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Album, Single and EP Reviews

 

  Every Damn Time by Black Diamond Heavies

Every Damn Time cover art

Artist: Black Diamond Heavies
Title: Every Damn Time
Catalogue Number: Alive Records
Review Format: CD
Release Year: 2007


The Black Diamond Heavies come at you real quick on their debut full length album Every Damn Time. The self described punk-ass blues duo from Tennessee make a bold start with "Fever in My Blood" that features plenty of cymbals and a stimulating organ that gets the toes tapping and the head nodding.

This song is then immediately chased by the sorrowful eight minute ballad of "All to Hell" which blends John Wesley Myers' coarse vocals with a rousing brass section. The song truly demonstrates the bands strong blues roots and is a fine example of the influences of blues greats like John Lee Hooker, Ray Charles and Muddy Waters. The juxtaposition of these two songs at the start of the album demonstrates what this band is capable of. "Let Me Coco", however, is a short and sweet instrumental that brings the listener right back into a little shoulder dance and rolls nicely into "Poor Brown Sugar" with its pleasing, classic, raspy blues beat. The album roars on and really picks up speed with the track "White Bitch" that stands out as the band vent; "Steal my will and kill my friends. Fuck cocaine. Fuck cocaine." The album closes on an altogether rougher note with "Guess You Gone and Fucked It All Up", which consists of Myers and drummer Van Campbell merely taking turns repeating the songs title over top of a simple but sneaky beat. This is one song that doesn't do the album justice.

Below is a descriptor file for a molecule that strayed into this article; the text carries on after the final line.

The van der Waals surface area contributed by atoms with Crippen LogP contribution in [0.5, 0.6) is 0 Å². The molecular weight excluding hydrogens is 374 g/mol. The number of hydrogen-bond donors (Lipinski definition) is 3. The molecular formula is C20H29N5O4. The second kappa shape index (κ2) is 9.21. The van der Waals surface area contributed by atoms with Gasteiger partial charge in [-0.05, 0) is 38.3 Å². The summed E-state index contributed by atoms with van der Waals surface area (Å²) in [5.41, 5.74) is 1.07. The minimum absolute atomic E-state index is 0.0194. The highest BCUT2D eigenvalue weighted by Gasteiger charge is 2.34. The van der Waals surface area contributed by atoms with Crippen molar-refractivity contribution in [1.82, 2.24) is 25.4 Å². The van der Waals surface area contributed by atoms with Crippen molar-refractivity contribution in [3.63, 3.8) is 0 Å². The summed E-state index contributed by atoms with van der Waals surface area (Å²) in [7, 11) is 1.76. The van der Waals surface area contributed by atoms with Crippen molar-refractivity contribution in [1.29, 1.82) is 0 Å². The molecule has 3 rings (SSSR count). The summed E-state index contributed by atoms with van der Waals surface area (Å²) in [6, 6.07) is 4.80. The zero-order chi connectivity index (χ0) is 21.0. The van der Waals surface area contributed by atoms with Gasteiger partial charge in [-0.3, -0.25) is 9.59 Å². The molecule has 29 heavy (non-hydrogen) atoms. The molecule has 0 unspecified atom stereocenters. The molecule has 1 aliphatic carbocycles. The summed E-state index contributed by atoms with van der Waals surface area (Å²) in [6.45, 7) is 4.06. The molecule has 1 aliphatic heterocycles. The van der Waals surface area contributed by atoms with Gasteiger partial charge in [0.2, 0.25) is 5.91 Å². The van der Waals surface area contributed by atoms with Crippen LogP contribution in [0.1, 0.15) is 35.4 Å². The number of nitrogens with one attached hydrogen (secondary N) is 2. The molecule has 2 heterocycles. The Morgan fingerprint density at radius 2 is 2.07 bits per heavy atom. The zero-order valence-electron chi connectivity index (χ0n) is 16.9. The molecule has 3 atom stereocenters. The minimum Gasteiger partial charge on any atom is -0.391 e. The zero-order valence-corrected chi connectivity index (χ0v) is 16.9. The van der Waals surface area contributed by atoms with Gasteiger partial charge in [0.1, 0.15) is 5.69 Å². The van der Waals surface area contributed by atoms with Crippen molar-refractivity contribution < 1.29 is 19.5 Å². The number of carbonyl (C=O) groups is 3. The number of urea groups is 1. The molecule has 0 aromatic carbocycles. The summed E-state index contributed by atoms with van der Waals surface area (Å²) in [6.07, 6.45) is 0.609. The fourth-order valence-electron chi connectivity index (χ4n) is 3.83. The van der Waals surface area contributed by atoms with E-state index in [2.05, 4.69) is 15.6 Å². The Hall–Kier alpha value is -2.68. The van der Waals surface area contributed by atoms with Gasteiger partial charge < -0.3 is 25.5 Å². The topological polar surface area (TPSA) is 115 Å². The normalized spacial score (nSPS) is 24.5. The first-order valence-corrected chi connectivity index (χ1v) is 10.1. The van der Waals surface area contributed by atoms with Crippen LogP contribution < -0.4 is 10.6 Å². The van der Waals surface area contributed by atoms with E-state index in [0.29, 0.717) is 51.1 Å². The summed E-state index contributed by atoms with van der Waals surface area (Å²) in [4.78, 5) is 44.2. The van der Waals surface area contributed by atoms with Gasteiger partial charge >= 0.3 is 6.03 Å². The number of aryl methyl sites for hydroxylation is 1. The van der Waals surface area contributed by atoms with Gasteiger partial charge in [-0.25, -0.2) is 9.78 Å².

Every Damn Time is a solid album that shows the Black Diamond Heavies' ability to expand from traditional blues style and move on to intense but soulful lyrics all on the same album. Combined with the unparalleled gracelessness of Myers voice, the Black Diamond Heavies present a wicked album and give us an innovative sound that is a great addition to the new blues scene.


www.blackdiamondheavies.com
Reviewer:
Review Date: November 8, 2007